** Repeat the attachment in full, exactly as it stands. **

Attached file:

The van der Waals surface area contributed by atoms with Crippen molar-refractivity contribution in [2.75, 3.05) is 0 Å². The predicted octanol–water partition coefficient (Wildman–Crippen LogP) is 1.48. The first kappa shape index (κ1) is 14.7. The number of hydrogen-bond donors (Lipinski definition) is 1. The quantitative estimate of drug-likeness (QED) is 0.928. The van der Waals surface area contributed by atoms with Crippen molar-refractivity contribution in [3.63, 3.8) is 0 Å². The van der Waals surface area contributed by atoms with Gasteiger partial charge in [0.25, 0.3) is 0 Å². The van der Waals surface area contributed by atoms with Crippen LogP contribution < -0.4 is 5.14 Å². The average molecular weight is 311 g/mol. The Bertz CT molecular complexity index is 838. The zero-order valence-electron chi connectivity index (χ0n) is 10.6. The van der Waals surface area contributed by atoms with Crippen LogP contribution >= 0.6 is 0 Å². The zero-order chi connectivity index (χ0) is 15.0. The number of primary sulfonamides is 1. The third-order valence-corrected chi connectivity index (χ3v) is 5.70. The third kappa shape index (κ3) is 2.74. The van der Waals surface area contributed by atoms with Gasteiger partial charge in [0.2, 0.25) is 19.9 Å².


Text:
The van der Waals surface area contributed by atoms with Crippen molar-refractivity contribution in [2.75, 3.05) is 0 Å². The predicted octanol–water partition coefficient (Wildman–Crippen LogP) is 1.48. The first kappa shape index (κ1) is 14.7. The number of hydrogen-bond donors (Lipinski definition) is 1. The quantitative estimate of drug-likeness (QED) is 0.928. The van der Waals surface area contributed by atoms with Crippen molar-refractivity contribution in [3.63, 3.8) is 0 Å². The van der Waals surface area contributed by atoms with Gasteiger partial charge in [0.25, 0.3) is 0 Å². The van der Waals surface area contributed by atoms with Crippen LogP contribution < -0.4 is 5.14 Å². The average molecular weight is 311 g/mol. The Bertz CT molecular complexity index is 838. The zero-order valence-electron chi connectivity index (χ0n) is 10.6. The van der Waals surface area contributed by atoms with Crippen LogP contribution >= 0.6 is 0 Å². The zero-order chi connectivity index (χ0) is 15.0. The number of primary sulfonamides is 1. The third-order valence-corrected chi connectivity index (χ3v) is 5.70. The third kappa shape index (κ3) is 2.74. The van der Waals surface area contributed by atoms with Gasteiger partial charge in [0.2, 0.25) is 19.9 Å².